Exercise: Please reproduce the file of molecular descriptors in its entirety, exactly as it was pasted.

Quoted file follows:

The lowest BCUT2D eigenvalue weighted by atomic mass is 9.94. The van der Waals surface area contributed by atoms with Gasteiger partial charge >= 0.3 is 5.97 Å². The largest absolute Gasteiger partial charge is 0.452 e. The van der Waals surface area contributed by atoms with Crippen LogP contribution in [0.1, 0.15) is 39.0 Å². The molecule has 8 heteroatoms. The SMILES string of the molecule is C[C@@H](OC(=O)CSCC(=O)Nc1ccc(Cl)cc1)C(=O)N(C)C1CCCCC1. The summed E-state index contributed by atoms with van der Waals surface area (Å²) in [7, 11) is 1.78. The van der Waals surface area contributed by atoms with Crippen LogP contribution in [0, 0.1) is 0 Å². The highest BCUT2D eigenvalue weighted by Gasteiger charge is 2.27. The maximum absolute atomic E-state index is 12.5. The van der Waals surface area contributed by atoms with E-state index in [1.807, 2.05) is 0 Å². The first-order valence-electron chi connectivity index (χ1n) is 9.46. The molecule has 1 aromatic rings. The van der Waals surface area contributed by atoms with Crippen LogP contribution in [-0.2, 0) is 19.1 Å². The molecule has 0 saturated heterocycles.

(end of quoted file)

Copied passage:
The lowest BCUT2D eigenvalue weighted by atomic mass is 9.94. The van der Waals surface area contributed by atoms with Gasteiger partial charge >= 0.3 is 5.97 Å². The largest absolute Gasteiger partial charge is 0.452 e. The van der Waals surface area contributed by atoms with Crippen LogP contribution in [0.1, 0.15) is 39.0 Å². The molecule has 8 heteroatoms. The SMILES string of the molecule is C[C@@H](OC(=O)CSCC(=O)Nc1ccc(Cl)cc1)C(=O)N(C)C1CCCCC1. The summed E-state index contributed by atoms with van der Waals surface area (Å²) in [7, 11) is 1.78. The van der Waals surface area contributed by atoms with Crippen LogP contribution in [0, 0.1) is 0 Å². The highest BCUT2D eigenvalue weighted by Gasteiger charge is 2.27. The maximum absolute atomic E-state index is 12.5. The van der Waals surface area contributed by atoms with E-state index in [1.807, 2.05) is 0 Å². The first-order valence-electron chi connectivity index (χ1n) is 9.46. The molecule has 1 aromatic rings. The van der Waals surface area contributed by atoms with Crippen LogP contribution in [-0.2, 0) is 19.1 Å². The molecule has 0 saturated heterocycles.